And while franchisors may be tempted to attempt a new marketing strategy in the new country, it’s safer to avoid reinventing the wheel. “Trying out a new marketing style is quite a big challenge because you don’t know if it’s going to be successful,” says Barney Byfield, managing director at Davpack, the online packaging company. To avoid turning a poorly planned campaign into a marketing failure, franchisors are recommended to not change too much about a winning recipe when they launch in a new country. “Look at your core competencies and where you’ve been successful in your marketing so far,” says Byfield. “For instance, if you’re really successful at digital marketing then adapt your approach to the new market rather than coming up with a completely new approach.”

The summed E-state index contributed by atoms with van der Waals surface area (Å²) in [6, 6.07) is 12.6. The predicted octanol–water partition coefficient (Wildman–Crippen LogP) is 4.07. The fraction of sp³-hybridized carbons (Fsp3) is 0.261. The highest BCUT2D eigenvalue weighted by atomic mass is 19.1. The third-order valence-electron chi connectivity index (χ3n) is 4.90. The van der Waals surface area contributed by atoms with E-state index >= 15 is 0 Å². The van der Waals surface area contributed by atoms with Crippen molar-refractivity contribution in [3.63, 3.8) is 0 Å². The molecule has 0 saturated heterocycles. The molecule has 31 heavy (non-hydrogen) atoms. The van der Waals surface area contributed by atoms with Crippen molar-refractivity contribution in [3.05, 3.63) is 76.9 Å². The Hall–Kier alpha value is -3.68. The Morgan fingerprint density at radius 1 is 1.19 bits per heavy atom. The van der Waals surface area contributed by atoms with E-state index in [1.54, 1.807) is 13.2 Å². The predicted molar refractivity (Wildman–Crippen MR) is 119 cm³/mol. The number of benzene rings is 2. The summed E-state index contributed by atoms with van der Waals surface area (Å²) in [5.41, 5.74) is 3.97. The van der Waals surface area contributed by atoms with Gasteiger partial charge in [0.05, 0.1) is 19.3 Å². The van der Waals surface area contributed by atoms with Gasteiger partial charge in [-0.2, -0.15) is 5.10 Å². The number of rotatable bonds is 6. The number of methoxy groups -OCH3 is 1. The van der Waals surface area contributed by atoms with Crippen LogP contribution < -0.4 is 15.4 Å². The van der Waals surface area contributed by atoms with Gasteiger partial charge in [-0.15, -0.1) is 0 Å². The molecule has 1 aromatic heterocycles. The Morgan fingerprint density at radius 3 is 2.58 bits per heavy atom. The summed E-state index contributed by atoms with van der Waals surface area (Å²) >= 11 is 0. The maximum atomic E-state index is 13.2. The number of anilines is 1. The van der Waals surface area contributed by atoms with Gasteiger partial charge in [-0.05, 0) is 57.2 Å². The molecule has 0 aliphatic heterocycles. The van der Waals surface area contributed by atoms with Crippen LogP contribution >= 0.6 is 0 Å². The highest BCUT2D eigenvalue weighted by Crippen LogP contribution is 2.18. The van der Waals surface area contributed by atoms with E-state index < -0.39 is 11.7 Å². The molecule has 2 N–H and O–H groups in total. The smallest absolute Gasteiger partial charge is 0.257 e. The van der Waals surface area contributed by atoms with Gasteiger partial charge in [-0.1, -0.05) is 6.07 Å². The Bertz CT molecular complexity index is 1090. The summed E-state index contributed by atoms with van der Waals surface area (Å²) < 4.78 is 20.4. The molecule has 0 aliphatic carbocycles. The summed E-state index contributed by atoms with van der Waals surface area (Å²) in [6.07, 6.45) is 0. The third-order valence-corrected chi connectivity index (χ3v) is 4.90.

One way to recreate the success a franchise has previously enjoyed is to enable franchisees in a new country to use tried and tested marketing material. One easy way to do that is to give them access to the material through an online portal. “Then they can simply download all the marketing material – like photographs, logos and colours – and translate it for the new market,” says Ciniglio.

But giving franchisees access to the material that they need is only the first step; the second is to recognise that translating your message accurately into a new language is easier said than done. “Don’t just put it through Google Translate,” says Ciniglio. “It’s very important that it’s done professionally.” That was a lesson KFC, the fast-food franchise, learned when it first set up shop in China in 1987. The problem wasn’t that the company’s long-running slogan “finger lickin’ good” wasn’t effective – after all, it had been successfully deployed to boost sales since the 1950s. It was just that it was accidentally translated to suggest that customers should eat their own fingers. And while unintentional encouragement of self-cannibalism may not be something that happens every day, it highlights how important it is that a franchise’s message doesn’t get lost in translation.